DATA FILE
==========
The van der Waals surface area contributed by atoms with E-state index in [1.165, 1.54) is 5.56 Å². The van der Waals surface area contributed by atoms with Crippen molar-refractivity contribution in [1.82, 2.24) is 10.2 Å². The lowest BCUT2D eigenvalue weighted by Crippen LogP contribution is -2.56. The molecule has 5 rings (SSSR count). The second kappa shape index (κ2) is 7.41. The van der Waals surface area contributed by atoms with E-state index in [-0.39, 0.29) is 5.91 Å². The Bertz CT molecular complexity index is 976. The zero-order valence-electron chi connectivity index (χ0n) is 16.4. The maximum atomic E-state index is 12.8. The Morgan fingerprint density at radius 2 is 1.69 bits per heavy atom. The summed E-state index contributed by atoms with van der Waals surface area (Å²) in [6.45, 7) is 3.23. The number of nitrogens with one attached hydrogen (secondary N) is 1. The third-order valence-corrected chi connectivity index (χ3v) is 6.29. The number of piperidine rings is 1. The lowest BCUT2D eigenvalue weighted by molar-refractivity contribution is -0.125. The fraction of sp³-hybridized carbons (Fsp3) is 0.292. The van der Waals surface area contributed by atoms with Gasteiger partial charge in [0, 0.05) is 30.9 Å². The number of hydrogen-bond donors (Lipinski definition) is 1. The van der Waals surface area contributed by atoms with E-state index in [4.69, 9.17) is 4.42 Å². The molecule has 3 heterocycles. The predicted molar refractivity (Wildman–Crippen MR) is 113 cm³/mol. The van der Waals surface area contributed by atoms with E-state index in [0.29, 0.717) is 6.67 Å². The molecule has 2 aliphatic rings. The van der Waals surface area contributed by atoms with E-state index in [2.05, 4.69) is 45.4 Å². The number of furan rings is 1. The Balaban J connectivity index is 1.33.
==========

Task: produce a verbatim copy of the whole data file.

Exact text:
The van der Waals surface area contributed by atoms with E-state index in [1.165, 1.54) is 5.56 Å². The van der Waals surface area contributed by atoms with Crippen molar-refractivity contribution in [1.82, 2.24) is 10.2 Å². The lowest BCUT2D eigenvalue weighted by Crippen LogP contribution is -2.56. The molecule has 5 rings (SSSR count). The second kappa shape index (κ2) is 7.41. The van der Waals surface area contributed by atoms with E-state index in [-0.39, 0.29) is 5.91 Å². The Bertz CT molecular complexity index is 976. The zero-order valence-electron chi connectivity index (χ0n) is 16.4. The maximum atomic E-state index is 12.8. The Morgan fingerprint density at radius 2 is 1.69 bits per heavy atom. The summed E-state index contributed by atoms with van der Waals surface area (Å²) in [6.45, 7) is 3.23. The number of nitrogens with one attached hydrogen (secondary N) is 1. The third-order valence-corrected chi connectivity index (χ3v) is 6.29. The number of piperidine rings is 1. The lowest BCUT2D eigenvalue weighted by molar-refractivity contribution is -0.125. The fraction of sp³-hybridized carbons (Fsp3) is 0.292. The van der Waals surface area contributed by atoms with Gasteiger partial charge in [0, 0.05) is 30.9 Å². The number of hydrogen-bond donors (Lipinski definition) is 1. The van der Waals surface area contributed by atoms with E-state index in [4.69, 9.17) is 4.42 Å². The molecule has 3 heterocycles. The predicted molar refractivity (Wildman–Crippen MR) is 113 cm³/mol. The van der Waals surface area contributed by atoms with E-state index in [0.29, 0.717) is 6.67 Å². The molecule has 2 aliphatic rings. The van der Waals surface area contributed by atoms with E-state index in [2.05, 4.69) is 45.4 Å². The number of furan rings is 1. The Balaban J connectivity index is 1.33.